IN June 1970, thousands enjoyed a set by legendary rockers, Led Zeppelin at the Bath and West Showground.

But as the notes of the band's final song faded away and the crowd made their way home, one punter was leaving with an idea ringly loudly in his head.

Michael Eavis was inspired by the spectacle of the show and decided to try a similar event of his own at his farm in Pilton, Somerset.

In September of the same year, the first Pilton Pop, Blues and Folk Festival took place at Mr Eavis' Worthy Farm.

A crowd of 1,500 attended, all paying £1 for a ticket - complete with free milk from the farm's herd.

The first headliner - confirmed at the last minute - was T Rex, who reportedly turned up on the working farm in a purple velvet Cadillac. 

What we now know as the Glastonbury Festival - full title the Glastonbury Festival of Performing Arts - was born.

Now, more than 40 years later, the event is seen as a cultural icon in its own right, alongside its founder.

It is a staple on 'bucket lists' for children and adults alike and has seen landmark performances in recent years by the likes of the Rolling Stones, Bruce Springsteen and Arcade Fire.

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The festival spans more than 900 acres of farmland in the Vale of Avalon, has raised millions for good causes and welcomes more than 2,000 volunteers from charities and organisations each year. 

Yet Michael Eavis is not a media mogul, nor a billionaire cashing in on the latest trends.

He is a Somerset dairy farmer who enjoys putting together a show for more than 170,000 people, quite literally, in his back yard.

He remains the figurehead of Glastonbury, which he ran with his wife, Jean, until she passed away in 1999, with daughter Emily also now at the heart of the festival.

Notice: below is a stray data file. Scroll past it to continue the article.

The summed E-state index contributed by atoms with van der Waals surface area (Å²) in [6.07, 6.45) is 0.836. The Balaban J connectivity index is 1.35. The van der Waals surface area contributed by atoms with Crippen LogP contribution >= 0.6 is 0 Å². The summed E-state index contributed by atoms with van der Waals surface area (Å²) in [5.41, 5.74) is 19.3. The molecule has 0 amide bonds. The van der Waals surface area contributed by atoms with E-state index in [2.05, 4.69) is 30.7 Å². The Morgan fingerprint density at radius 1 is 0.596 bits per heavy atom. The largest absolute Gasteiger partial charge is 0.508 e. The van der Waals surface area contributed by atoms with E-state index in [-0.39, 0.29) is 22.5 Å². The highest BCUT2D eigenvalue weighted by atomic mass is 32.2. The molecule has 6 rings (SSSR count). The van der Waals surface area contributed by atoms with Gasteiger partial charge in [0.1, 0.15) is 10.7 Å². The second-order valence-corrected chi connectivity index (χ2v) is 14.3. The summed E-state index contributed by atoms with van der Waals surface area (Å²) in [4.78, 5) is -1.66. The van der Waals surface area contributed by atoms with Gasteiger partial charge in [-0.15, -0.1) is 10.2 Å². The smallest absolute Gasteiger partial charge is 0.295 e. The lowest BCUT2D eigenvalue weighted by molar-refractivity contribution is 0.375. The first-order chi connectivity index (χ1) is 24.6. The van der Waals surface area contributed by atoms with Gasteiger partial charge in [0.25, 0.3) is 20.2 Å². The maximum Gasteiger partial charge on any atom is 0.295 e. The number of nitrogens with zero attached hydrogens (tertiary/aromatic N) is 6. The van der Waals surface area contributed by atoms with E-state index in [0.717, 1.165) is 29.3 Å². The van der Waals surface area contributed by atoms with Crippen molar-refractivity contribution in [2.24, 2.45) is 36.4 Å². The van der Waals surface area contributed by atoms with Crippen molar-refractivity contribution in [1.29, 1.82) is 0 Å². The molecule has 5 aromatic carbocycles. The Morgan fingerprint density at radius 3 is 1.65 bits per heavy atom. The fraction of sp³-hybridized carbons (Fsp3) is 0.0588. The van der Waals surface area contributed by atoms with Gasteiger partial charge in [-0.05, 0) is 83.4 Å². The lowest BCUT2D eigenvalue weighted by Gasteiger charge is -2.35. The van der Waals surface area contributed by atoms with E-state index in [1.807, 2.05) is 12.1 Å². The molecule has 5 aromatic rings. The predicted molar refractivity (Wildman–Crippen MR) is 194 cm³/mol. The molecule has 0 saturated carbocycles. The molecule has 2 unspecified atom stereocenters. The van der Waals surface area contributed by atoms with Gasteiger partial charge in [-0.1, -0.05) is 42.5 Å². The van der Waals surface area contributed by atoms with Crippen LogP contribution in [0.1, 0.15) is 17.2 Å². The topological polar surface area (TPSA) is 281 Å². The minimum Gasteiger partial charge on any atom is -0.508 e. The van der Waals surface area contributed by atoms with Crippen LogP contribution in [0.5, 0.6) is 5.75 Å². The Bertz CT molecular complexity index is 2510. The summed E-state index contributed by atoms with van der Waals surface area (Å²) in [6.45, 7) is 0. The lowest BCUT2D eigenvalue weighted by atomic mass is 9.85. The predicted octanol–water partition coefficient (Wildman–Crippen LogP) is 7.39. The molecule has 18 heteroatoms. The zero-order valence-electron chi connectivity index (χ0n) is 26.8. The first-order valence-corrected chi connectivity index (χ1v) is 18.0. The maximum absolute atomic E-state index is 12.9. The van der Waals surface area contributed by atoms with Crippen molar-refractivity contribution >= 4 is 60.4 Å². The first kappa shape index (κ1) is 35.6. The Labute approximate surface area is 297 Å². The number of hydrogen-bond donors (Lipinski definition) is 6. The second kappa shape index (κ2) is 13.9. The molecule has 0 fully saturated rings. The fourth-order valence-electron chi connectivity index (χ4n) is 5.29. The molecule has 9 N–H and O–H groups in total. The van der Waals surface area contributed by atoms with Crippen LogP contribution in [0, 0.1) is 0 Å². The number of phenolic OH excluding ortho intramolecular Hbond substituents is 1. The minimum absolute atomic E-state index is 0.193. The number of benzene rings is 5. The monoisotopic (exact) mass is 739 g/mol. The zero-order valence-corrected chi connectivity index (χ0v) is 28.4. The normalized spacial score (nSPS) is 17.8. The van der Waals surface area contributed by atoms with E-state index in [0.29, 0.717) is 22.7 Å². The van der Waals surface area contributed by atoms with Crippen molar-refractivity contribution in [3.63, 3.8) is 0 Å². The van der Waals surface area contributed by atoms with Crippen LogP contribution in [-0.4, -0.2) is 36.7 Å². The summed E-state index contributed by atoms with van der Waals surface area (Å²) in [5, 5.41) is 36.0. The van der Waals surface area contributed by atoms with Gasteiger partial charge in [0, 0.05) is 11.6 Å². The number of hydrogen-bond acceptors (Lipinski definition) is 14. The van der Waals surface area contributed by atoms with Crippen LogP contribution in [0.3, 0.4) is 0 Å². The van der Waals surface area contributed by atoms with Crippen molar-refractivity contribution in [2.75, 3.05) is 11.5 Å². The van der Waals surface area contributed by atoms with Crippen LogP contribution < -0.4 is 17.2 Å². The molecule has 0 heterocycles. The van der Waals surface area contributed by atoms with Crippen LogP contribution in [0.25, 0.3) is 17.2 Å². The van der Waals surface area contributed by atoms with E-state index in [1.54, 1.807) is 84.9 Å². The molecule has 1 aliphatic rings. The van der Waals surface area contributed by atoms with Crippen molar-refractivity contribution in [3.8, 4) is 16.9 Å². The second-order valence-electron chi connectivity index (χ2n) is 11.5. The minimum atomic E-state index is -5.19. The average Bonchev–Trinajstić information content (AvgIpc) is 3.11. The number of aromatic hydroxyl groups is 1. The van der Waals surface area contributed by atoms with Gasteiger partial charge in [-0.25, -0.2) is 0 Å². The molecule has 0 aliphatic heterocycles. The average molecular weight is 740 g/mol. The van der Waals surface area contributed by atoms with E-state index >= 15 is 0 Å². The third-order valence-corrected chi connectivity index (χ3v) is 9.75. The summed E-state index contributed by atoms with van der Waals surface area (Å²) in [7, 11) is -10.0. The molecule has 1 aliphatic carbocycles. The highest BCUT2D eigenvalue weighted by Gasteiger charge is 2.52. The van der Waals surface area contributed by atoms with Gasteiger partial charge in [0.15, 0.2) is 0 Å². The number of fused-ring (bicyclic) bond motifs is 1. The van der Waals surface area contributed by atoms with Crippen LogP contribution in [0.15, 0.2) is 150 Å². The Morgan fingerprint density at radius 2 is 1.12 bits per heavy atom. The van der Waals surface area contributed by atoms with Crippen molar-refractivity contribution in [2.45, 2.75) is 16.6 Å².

And it is clear that beyond the modesty, Mr Eavis is proud of what his pop, blues and folk festival has become.

"I've got no idea why it grew like it did really," he says.

"We did some different things along the way. I mean, 50,000 people without tickets; the whole traveller thing, welcoming them.

"No one else would have done that would they?

"Not that I could hold back 50,000 people, even if I wanted to.

"And we had 2 million people trying to get tickets this year, so people still want to come."

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As the event grew, however, problems grew with it. 

Rising numbers - and rising numbers turning up without tickets - brought safety fears with them and calls for the event to be scrapped emerged.

Court cases followed over licences and on several occasions, culminating in the erection of the so-called 'super fence' around the site, the festival itself was in doubt.

"Every year I thought it wouldn't happen again," he says. 

"We had a Tory council (at Mendip District Council). Out of 40 councillors, 38 of them were Tories, and we were fundraising for CND. 

"It was a joke really. They turned it down for the wrong reasons.

"That's why we had a court case.

"Luckily, we could appeal, and we won."

The irony of 'battles' taking place to secure the future of a festival which has its feet firmly rooted in the legendary Green Fields, advocating tolerance and acceptance, clearly doesn't escape the Somerset farmer.

And as so many festival goers would testify, some battles are worth fighting.

But it is the overarching message of peace and acceptance that Mr Eavis, when asked of the legacy of the festival, returns to. 

"I think the basic lesson is that all races, sexes, whatever you are, you can live together and have a really good time," he says.

"That's what people learn from Glastonbury.

"They are all on a level playing field, that's why they're there."

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So when reading about the glitz and the glamour, the celebrity sightings, or rejoicing in the fact you aren't there as you watch footage of revellers covered in mud, remember that at its heart, the festival has an important message and one that thousands take home with them each year. 

"In the fields of Worthy Farm, everyone feels part of something - and no one cares about race, creed, or anything," Mr Eavis adds.

"And it's the greatest time in the world isn't it?"


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